91 Update: Puppeteer attends Convocations
SUU students and families came to hear the nationally-acclaimed puppetry artist Jesse Mooney-Bullock speak at the first Convocations of the spring semester Thursday.
Mooney-Bullock went to art school and now designs, paints and engineers puppets while writing and storytelling, as well.
Most of his puppets are made entirely of wood. Some of his puppets are nothing but a head, others are full bodies and some require multiple hands to help it to move and function.
Mooney-Bullock spoke in the SUU auditorium Thursday night about his work, the way he feels about the art and the difference between dolls and puppets.
The show itself was only 40 minutes and the rest was a question-and-answer session between Mooney-Bullock and the audience.
Mooney-Bullock said he always enjoyed puppetry in art school because he had the opportunity to perform in front of a live audience.
“Live performance has an immediate reaction, and I love that aspect to it. I never really was an actor and never really thought of myself as a performer,” he said. “In my performance class i would bring sculptures and bring cardboard objects and i started learning about puppets theatre so would make paper mache things and I would use those things, so puppets became a way for me to mask myself on stage so that I can perform without being right there.”
In Mooney-Bullock’s speech, he brought five of his own puppets on stage. The puppet the audience heard most from was a large baboon mask worn on top of Mooney-Bullock’s head. The duo bickered during the performance and discussed the significance of puppetry.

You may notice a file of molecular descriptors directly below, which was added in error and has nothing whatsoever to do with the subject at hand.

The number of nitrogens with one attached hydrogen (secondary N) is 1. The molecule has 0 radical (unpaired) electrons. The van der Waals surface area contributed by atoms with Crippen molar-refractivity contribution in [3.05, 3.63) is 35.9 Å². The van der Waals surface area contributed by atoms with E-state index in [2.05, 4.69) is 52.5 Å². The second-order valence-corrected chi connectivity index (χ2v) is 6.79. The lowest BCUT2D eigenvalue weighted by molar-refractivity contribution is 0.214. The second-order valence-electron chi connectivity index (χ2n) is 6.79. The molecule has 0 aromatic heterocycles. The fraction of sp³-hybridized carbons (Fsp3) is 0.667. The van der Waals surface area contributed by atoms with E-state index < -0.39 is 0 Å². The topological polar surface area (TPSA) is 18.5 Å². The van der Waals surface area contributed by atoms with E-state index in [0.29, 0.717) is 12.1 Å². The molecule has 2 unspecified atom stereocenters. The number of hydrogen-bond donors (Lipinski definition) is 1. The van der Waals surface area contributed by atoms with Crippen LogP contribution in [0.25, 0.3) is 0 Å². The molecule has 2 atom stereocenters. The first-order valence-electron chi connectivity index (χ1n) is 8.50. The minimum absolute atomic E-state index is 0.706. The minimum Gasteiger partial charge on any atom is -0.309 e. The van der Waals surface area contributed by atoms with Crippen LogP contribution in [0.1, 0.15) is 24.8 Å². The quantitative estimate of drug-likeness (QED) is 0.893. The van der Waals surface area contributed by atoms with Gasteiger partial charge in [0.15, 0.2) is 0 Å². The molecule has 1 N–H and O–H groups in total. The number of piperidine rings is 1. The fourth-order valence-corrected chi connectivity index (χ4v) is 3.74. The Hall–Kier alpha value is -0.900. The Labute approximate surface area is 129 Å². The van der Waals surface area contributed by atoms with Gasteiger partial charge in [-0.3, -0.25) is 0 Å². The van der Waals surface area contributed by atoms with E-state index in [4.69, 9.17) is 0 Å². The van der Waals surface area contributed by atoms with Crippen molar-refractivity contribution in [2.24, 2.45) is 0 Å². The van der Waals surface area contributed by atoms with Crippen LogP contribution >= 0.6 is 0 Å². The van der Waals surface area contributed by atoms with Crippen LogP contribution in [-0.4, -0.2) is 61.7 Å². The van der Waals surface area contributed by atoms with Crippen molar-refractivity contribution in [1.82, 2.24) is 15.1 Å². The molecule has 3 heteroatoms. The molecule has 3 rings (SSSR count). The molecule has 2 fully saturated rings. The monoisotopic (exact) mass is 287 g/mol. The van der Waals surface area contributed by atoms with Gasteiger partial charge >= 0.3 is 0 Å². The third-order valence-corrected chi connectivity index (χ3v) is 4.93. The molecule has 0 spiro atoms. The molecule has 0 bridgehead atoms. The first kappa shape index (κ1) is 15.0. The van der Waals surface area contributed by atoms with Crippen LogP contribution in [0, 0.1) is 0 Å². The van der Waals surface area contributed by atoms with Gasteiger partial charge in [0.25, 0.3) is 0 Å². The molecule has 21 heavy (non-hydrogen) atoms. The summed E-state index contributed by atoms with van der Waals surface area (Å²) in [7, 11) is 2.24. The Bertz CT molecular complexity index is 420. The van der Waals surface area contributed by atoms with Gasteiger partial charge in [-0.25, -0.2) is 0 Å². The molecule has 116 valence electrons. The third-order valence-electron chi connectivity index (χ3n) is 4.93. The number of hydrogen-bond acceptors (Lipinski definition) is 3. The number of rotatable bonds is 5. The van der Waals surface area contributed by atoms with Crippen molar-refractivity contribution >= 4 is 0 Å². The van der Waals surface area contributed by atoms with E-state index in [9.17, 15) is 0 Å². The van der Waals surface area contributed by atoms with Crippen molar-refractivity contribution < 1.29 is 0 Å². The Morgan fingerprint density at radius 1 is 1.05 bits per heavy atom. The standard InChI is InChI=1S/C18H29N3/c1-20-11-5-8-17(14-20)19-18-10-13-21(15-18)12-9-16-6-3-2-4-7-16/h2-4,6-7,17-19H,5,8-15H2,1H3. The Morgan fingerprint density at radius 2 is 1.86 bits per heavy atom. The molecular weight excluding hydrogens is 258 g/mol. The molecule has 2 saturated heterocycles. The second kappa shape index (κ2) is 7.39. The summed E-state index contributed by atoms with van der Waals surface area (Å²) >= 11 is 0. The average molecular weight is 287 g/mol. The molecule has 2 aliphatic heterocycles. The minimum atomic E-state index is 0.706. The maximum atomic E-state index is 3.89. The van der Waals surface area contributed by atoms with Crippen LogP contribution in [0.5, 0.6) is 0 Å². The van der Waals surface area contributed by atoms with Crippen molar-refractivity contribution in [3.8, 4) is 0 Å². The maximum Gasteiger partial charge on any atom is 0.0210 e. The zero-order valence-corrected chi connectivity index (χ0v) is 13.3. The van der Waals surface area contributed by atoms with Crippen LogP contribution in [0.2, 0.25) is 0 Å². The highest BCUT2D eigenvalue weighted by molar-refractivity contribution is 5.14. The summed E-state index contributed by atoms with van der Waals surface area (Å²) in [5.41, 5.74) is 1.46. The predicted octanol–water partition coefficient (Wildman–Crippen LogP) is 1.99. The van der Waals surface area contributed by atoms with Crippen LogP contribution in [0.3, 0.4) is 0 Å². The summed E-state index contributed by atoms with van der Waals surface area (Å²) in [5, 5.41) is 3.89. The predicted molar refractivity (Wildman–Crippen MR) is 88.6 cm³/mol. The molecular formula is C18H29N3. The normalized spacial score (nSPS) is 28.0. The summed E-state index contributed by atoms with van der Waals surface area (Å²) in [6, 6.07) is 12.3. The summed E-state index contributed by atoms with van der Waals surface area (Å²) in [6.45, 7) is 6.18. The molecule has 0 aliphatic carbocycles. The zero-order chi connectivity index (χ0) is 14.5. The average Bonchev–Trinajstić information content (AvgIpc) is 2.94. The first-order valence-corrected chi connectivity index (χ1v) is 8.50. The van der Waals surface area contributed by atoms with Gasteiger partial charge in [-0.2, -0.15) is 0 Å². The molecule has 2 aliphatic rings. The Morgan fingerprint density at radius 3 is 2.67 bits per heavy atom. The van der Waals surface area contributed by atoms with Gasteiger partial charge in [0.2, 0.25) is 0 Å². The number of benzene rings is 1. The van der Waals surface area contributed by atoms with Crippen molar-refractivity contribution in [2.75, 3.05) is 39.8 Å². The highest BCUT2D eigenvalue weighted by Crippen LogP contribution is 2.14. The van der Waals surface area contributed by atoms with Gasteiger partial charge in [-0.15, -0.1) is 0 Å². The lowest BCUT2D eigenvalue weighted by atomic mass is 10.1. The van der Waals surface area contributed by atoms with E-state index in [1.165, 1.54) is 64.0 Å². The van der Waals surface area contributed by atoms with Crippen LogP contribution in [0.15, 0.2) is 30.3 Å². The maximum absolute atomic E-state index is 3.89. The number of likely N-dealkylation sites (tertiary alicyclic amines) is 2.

In the audience was student Sierra Mendonsa, a freshman business major from Bountiful said she thought the convocation was pretty cool and pretty different.
“He was kinda funny and I think little kids really liked the little monkey mask,” she said.
Mooney-Bullock said there are three factors a puppet needs to come alive, that is a body, performance and the audience with their imagination. At the end, he thanked the audience for their imagination and helping his puppets come to life.
Michelle Zoufall, a studio arts major from Berlin, Germany said she used to hate puppets but Bullock helped convince her in thinking they are pretty cool.
“It’s true that he gives it (the puppet) life,” she said. “It was super interesting how he said that the audience have to be artists to give the puppet life and believe it.”
Earlier this week, Mooney-Bullock visited multiple classes and participated in the lectures, letting students use his puppets and teaching them the proper ways to sharpen tools.
Mooney-Bullock said he prides himself in his artistic approach to puppetry and he pulls a lot of his inspiration from puppetry all over the world including the South African Puppetry group-Handspring and other non traditional puppet groups. Bullock said he prefers not to do traditional puppetry because the audience knows what to expect.
“I like to make objects that are surprising when you first see them and you have to figure them out and you have to relate to them as objects and as puppets that are alive,” he said.
“I tend to go between different traditions.”
Students can learn more about Mooney-Bullock on his webpage at JesseMooneyBullock.com and learn more about the upcoming convocations at suu.edu/convocations.